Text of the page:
112 Days in Africa

Everywhere I go, “Oh you are from Alabama? Sweeeet Hommeeeee Alabamaaaaa!” That’s the only phrase from the Lynrd Skynyrd song they recall, but it never ceases to make me smile. South Africans remind me of Alabamians. They are hospitable; they have a “Southern” charm about them. And although I would consider Alabamians laid back, South Africans are even more flexible. They aren’t bound by time as much of the world is today. We forget what day it is here, or in some cases what month it is (names won’t be mentioned). It doesn’t seem to matter as long as we are doing our job, and doing it well.

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Time passes slowly and then all to quickly in Knysna. If I stare too long at the Knysna Lagoon who’s mouth opens into the Indian Ocean, I get lost in the white foam that swirls in and out of the infamous Knysna Heads. The picture above doesn’t do my view justice, but you can get the idea. It is captivating.

My time here has been filled with beautiful scenery, rich food, and enchanting people to share it with. I never imagined that I would relate so well to people of a different culture, but then again people are the same in their essence. Even if we are raised differently we still laugh at the same jokes, and smile when a student is successful.

Over the holiday I got to experience South Africa up close. I took a road trip with six girls and we covered the Eastern Cape to Western Cape all the way from Port Elizabeth to Cape Town. We visited Stellenbosch, home of the lush wine vineyards, and learned how to do a proper wine tasting. The Vineyards were in the mountains and everything for miles was green.

I’ve taken some risks, one being the tallest Bungy Jump in the world. It was terrified,┬ábut when I heard that a 90 year old man jumped, I figured I could overcome my fear of falling. It was worth it. A few weeks after, I was coerced into Shark Cage Diving, and although the boat ride brought on sea sickness, I forgot all things when I saw an 8 foot Great White glide right past my nose. Shark’s are fierce, but my favorite is still the elephant, and that’s not just because it reminds me of the Crimson Tide, but because they are so clever–you can see their cunning in their eyes. More than other animals, they communicate with their bodies, and it’s quite easy to pick up on when they are flustered, scared, or hungry.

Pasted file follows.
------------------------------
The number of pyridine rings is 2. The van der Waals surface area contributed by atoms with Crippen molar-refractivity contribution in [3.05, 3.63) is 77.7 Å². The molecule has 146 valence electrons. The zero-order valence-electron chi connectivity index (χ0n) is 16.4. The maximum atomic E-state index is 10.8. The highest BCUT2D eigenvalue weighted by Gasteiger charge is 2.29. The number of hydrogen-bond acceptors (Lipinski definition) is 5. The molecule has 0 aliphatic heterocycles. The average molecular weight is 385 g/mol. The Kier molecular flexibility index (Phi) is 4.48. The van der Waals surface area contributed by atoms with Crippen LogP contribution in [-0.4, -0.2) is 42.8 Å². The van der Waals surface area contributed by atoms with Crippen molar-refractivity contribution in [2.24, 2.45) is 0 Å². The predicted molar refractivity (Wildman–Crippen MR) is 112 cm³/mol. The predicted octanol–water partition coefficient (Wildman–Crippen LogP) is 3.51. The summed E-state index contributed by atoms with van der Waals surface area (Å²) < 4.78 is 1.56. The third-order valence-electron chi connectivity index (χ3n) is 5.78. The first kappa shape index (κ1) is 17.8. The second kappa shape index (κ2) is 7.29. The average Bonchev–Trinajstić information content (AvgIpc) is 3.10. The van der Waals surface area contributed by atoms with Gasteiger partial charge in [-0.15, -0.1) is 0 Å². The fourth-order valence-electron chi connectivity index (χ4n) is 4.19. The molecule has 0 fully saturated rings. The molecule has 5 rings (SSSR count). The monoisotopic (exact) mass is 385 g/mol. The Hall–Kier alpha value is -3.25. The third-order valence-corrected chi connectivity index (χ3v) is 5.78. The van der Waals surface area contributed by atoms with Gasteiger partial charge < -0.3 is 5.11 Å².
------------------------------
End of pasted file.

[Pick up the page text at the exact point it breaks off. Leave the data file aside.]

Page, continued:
I’ve accumulated a vast amount of African treasures to bring back with me. How I will successfully manage that, I am at the moment unsure, but I am brainstorming. I’ve collected African maracas, a rain stick, and I’m on the lookout for a cool Djembe for my future classroom. This stuff is authentic, and I’m pretty pumped about it. Why am I collecting instruments? I am a Music Teacher, and South Africa’s music history tells such a powerful story. These instruments will be a tool for incorporating the South African history into my classroom. I can’t wait.

I’ve been nostalgic lately, but it a good way. I can’t wait to eat Chipotle in the Atlanta airport. I’ve been craving it daily! Just thinking about hugging all my friends and spending Thanksgiving with my family gets me excited. But leaving this world behind will be hard as well. Four months has just been a fraction of time, but it is a time that I will never forget. I won’t leave the people here for good though, as I’m hoping to come back and visit one day. 25 days to go. God bless!

 

Author: Sandy D

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